In 2020, the focus was "how" I was going to get the creating time in and creative projects done. This was before the big C word hit, I was traveling nearly every week for my day job, and "creating in the margins" was more of a challenge than it is now.
In 2021, the focus shifted from how I was going to get creative time in to how to stay creative. I was less concerned with productivity and more focused on pushing away fatigue and weariness. Is it safe to say we were all feeling a bit weary as 2021 started. We dared to hope it would be different yet realized the end was not quite as near as we wanted.
So, this year, 2022.
The focus turns to keeping the creative spark alive and strong, to connecting to others in creative ways, and using creative gifts to gather and serve and plant seeds of restoration. It's the long game that counts.
2022 is the year to connect and create together, even start some creating groups like book clubs, monthly painting gatherings, and writing groups. Who knows what good things we may be able to plant and see growth from this year?
The goal is to change things up (gently), bring creative projects outside, and do some local exploring for inspiration and ideas.
Here is my list of ideas for keeping the creative spark going in 2022.
1. Paint / create in a different medium – markers, watercolor, acrylic, gouache, pencil, crayons, pastels, collage
2. Re-discover the library and check out a new painting book, writing book, memoir. Flip through the magazines. Check out an audiobook. 2b. If you have a "friends of the library" bookstore associated with your library, check out the sales. Some of the old décor and gardening books can be bought very inexpensively and are great sources for cutting, collage, etc.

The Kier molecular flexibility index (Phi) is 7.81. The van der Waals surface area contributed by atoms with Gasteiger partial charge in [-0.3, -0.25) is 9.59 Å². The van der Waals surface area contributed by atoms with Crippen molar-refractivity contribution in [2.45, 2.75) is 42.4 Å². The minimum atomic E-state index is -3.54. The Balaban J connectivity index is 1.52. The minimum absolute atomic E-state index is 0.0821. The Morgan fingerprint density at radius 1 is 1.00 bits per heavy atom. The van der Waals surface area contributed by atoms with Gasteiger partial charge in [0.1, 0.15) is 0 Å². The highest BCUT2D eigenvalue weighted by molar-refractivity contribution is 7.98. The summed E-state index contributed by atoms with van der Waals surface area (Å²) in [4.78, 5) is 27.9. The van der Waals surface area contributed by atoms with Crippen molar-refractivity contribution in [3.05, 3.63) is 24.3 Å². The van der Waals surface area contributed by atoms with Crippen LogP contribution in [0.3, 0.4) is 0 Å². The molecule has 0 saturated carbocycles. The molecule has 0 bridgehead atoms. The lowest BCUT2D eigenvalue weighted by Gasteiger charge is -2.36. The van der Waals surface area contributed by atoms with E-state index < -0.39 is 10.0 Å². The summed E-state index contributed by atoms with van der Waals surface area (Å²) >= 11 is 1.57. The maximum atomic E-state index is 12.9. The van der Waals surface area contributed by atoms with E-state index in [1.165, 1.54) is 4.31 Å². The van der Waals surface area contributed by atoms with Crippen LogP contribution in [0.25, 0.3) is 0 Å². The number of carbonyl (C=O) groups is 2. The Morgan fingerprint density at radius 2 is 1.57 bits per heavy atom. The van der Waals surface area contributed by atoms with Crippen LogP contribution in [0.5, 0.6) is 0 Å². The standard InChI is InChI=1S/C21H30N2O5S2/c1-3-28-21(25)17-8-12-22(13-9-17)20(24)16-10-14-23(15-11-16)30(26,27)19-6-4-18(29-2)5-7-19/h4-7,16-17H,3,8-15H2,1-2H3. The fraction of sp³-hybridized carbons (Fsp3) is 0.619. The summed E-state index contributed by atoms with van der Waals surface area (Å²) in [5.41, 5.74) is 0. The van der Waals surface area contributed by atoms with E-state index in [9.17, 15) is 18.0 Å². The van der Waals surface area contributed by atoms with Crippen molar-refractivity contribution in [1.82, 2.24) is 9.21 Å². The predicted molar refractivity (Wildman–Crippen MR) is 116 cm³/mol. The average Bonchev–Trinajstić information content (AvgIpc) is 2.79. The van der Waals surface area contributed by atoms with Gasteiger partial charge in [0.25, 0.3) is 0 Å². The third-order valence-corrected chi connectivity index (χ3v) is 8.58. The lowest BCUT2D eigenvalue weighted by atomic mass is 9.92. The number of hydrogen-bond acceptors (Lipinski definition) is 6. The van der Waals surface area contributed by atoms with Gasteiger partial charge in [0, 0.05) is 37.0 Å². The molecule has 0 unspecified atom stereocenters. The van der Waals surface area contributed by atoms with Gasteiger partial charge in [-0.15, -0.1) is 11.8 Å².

3. Take more walks, both in the morning and the evening.
4. Watch a sunrise or sunset and paint the colors the sky shows off that particular day. If using watercolors, let the paint dance together.
5. Do something creative with a friend – take a cooking class, learn a language. I'm typically someone who creates on my own, but whenever I create in a group setting, there are "sparks" that leave me with ideas and energy for days.
6. Not quite ready or unable to participated in in-person gatherings? There are so many online courses. Bethany Joy just released her first course and it looks bright, happy, and fun! Check it out here.
Bethany is blending acrylic painting with embroidery on canvas- it looks delightful!
7. Teach someone else to paint or create. Even if you do not consider yourself to be "an expert" or a "teacher," something happens when we mentor a craft to someone else. We learn where our own gaps are, we figure out where we thrive (or don't!), and we spread the gift of creating on to others.
8. Paint through a beloved garden book. Remember the movie "Julia and Julie" where Julie cooks and bakes through the entire volume, Mastering the Art of French Cooking? Why couldn't I do that except instead of baking through a book, I could paint my way through a flower book?
9. Create your own creative "challenge". There are several "paint a hundred paintings in a hundred days" challenges over the years. A hundred is a bit intense, but what about painting a painting every day for a month? I'm challenging myself to embroider one full design each month.